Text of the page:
Thursday, May 23, 2013

Historical Mermaids

In his essay "Melusina" from Curious Myths of the Middle Ages by Sabine Baring-Gould (which can be found in Surlalune's Mermaid Collection), Baring-Gould describes some of the history of mermaids before the more well-known Little Mermaid by Hans Christian Andersen.

He links mermaids and mermen to solar gods. Sun and moon gods and goddesses were often depicted as having fish tails, because in the view of ancient people, the sun and moon appeared to arise from the sea each day, and then plunge back into the sea. A creature spending half of their time in water and half in the air would have to have a body to accomodate both.

Early mermaid history also contains stories such as that of Melusina and Undine. Baring-Gould gives us the skeletal outline of such stories:

1. A man falls in love with a woman of a supernatural race
2. She consents to live with him, subject to one condition
3. He breaks the condition and loses her
4. He seeks her-and at this point the story can go one of two ways, he either finds her and secures a happy ending, or loses her.

This storyline strikes me especially because I'm also in the midst of reading Maria Tatar's Secrets Beyond the Door: The Story of Bluebeard and His Wives, in which Tatar points out that most versions of Bluebeard, as well as older myths and stories such as Cupid and Psyche, Pandora, and the biblical Eve, condemn women who are too curious, and associate knowledge with sin, but only when applied to women.

Yet here we have the opposite storyline-much like a role-reversed Cupid and Psyche or Animal Bridegroom tale, the man is usually forbidden to look at his beautiful wife under certain conditions. Just like Psyche, he is eventually persuaded to break his promise and satisfy his curiosity, and just like Psyche he suffers for it. Although I doubt anyone would conclude from the tale of Melusina that men are condemned who seek knowledge...(largely because tales such as these are the exception and not the rule, although I wonder how widespread this tale type was in earlier centuries compared to those that either imply or outright condemn female curiosity?)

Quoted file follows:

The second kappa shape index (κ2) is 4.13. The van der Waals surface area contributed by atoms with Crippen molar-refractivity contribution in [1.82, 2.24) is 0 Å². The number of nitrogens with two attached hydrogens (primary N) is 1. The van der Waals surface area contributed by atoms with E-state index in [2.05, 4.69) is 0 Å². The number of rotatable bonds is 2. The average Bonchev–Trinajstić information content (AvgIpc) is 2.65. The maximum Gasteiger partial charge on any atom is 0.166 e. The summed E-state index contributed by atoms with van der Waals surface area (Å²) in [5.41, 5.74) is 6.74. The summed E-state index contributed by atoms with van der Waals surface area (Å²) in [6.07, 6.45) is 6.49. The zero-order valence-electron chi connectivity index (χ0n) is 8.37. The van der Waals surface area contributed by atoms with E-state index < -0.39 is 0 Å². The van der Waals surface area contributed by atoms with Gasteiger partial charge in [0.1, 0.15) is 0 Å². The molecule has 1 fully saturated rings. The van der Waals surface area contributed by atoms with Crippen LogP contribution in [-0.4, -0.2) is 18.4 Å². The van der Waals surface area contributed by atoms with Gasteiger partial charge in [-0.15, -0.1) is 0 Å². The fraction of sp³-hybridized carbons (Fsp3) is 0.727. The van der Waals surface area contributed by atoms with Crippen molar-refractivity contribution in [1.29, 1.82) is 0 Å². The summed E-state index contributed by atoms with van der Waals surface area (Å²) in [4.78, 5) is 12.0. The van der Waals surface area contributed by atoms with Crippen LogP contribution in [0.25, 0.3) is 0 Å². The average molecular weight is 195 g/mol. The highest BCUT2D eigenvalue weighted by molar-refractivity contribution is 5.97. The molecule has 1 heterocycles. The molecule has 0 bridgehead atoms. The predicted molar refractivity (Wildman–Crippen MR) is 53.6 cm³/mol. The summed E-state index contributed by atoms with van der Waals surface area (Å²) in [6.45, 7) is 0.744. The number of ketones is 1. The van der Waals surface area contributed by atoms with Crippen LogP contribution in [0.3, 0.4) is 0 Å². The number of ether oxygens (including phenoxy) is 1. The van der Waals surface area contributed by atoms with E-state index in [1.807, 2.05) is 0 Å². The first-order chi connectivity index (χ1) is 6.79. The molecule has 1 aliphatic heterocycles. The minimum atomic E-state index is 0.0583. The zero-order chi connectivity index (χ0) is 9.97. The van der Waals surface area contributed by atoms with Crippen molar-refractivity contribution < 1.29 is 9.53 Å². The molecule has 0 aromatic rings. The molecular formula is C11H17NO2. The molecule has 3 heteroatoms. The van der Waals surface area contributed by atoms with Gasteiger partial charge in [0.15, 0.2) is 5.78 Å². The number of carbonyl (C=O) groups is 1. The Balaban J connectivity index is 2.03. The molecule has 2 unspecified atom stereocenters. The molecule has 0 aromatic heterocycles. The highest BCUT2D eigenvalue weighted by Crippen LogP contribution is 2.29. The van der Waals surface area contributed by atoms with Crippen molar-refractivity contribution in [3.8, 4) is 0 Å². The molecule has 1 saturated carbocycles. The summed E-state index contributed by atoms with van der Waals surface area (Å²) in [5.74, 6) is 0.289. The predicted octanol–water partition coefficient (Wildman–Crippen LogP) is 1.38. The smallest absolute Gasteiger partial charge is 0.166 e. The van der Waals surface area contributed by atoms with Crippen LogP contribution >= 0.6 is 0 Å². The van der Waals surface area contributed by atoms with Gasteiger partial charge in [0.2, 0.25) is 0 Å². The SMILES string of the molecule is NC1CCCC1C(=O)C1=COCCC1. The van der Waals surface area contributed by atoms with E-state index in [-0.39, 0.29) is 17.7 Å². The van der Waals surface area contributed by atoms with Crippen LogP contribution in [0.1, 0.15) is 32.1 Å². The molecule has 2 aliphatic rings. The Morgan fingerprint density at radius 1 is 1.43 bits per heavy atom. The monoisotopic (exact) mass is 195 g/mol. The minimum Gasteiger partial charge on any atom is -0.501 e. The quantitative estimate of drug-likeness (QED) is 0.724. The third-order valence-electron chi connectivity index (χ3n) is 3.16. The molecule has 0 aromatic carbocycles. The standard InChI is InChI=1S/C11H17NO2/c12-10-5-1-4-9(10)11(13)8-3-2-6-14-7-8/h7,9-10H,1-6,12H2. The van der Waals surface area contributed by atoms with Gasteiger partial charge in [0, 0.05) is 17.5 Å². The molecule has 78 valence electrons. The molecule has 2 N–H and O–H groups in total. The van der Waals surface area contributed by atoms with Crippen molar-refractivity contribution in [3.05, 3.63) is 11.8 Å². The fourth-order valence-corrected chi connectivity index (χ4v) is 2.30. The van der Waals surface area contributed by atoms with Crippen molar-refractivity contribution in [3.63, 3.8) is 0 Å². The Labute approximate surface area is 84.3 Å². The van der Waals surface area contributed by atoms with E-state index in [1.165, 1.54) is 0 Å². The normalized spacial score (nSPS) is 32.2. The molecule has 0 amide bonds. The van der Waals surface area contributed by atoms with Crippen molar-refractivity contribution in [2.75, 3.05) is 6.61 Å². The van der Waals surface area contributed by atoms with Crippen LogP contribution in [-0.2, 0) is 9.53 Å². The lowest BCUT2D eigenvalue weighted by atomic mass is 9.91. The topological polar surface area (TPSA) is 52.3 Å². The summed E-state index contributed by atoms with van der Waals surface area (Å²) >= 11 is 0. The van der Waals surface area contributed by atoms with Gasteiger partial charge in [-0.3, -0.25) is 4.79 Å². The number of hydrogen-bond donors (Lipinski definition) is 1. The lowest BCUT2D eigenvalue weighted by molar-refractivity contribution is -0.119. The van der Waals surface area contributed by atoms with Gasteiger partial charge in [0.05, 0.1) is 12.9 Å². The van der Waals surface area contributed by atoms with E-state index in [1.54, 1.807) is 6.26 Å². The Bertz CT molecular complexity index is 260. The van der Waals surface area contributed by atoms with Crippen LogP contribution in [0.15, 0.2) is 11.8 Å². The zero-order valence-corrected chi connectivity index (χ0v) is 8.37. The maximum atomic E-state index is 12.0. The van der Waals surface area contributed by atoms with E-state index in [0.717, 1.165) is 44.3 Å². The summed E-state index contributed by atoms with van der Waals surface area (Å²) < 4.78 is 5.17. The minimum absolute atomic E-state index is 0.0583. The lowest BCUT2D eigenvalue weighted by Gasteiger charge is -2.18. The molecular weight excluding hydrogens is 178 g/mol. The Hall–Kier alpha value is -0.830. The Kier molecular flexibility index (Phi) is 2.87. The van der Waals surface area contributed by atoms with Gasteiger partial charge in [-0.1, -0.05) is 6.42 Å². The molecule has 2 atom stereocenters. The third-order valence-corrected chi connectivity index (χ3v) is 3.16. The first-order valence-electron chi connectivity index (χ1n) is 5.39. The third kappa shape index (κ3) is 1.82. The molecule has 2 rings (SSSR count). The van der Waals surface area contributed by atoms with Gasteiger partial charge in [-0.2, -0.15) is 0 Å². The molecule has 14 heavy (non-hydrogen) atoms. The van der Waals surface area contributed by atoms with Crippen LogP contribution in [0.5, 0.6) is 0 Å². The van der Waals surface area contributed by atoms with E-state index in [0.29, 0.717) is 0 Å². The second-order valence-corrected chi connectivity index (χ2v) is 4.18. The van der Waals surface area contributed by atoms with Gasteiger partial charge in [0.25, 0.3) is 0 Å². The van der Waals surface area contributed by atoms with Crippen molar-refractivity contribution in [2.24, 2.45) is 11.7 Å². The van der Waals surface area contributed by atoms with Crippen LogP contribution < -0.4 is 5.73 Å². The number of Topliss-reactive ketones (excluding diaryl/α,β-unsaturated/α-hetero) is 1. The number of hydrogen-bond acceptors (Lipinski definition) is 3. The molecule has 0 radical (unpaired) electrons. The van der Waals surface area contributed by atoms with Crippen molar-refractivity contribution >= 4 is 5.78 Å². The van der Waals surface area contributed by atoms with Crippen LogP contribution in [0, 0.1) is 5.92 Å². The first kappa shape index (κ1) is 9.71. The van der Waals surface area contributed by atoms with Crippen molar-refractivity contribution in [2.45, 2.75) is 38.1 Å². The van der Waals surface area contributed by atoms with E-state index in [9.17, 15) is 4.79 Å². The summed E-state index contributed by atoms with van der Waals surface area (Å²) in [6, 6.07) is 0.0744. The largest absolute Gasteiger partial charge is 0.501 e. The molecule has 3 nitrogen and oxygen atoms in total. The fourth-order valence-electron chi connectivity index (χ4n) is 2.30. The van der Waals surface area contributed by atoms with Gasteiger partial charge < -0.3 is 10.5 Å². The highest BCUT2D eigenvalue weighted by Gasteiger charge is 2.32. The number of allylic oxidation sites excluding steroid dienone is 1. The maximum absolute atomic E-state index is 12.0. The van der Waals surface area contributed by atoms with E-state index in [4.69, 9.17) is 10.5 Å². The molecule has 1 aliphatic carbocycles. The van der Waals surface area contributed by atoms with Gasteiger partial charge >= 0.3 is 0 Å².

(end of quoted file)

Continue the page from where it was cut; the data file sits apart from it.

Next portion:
Elenore Abbott

One of the things that always fascinates me about mermaids and faerie stories are how widespread belief in them was at one time. Baring-Gould says that belief in mermaids is universal. In my earlier posts Historical Evidence for Mermaids, I list several supposed "mermaid sightings" that have been recorded in history, with specific times, locations, and people. I won't do that again, but Baring-Gould lists several other similar "sightings", from as early as 1187 and through the eighteenth century. Interesting reading, even for the skeptical...


  1. I've always liked the explanation of mermaids/selkies at the Orkneyjar site:

    The whole section on the tales and historical roots of selkies, mermaids and finfolk is worth reading.

  2. I love your site. You have a wonderful collection of interesting artifacts regarding folklore, and I have enjoyed spending time here.
    Just a note, however, you refer to Sabine Baring-Gould as a "she," when in fact, Sabine was a gentleman.

    1. Whoops!! Thank you for letting me know, I've updated the post now!